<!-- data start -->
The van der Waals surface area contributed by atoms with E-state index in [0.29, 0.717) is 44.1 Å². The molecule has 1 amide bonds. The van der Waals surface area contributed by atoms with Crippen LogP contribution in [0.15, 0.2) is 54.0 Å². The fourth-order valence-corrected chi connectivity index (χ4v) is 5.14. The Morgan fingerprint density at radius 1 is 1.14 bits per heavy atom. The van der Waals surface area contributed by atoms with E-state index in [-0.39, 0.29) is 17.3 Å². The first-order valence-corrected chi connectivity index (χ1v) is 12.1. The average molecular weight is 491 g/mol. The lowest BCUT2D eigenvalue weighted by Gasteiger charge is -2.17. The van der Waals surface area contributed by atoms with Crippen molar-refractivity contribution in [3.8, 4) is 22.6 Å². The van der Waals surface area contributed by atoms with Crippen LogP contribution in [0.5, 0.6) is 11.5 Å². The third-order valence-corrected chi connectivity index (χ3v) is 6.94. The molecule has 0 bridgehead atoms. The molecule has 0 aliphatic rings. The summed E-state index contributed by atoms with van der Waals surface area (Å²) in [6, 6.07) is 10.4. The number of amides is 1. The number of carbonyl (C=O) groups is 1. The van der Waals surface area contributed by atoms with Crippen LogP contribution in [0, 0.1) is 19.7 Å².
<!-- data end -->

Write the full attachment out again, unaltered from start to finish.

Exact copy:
The van der Waals surface area contributed by atoms with E-state index in [0.29, 0.717) is 44.1 Å². The molecule has 1 amide bonds. The van der Waals surface area contributed by atoms with Crippen LogP contribution in [0.15, 0.2) is 54.0 Å². The fourth-order valence-corrected chi connectivity index (χ4v) is 5.14. The Morgan fingerprint density at radius 1 is 1.14 bits per heavy atom. The van der Waals surface area contributed by atoms with E-state index in [-0.39, 0.29) is 17.3 Å². The first-order valence-corrected chi connectivity index (χ1v) is 12.1. The average molecular weight is 491 g/mol. The lowest BCUT2D eigenvalue weighted by Gasteiger charge is -2.17. The van der Waals surface area contributed by atoms with Crippen molar-refractivity contribution in [3.8, 4) is 22.6 Å². The van der Waals surface area contributed by atoms with Crippen LogP contribution in [0.5, 0.6) is 11.5 Å². The third-order valence-corrected chi connectivity index (χ3v) is 6.94. The molecule has 0 bridgehead atoms. The molecule has 0 aliphatic rings. The summed E-state index contributed by atoms with van der Waals surface area (Å²) in [6, 6.07) is 10.4. The number of amides is 1. The number of carbonyl (C=O) groups is 1. The van der Waals surface area contributed by atoms with Crippen LogP contribution in [0, 0.1) is 19.7 Å².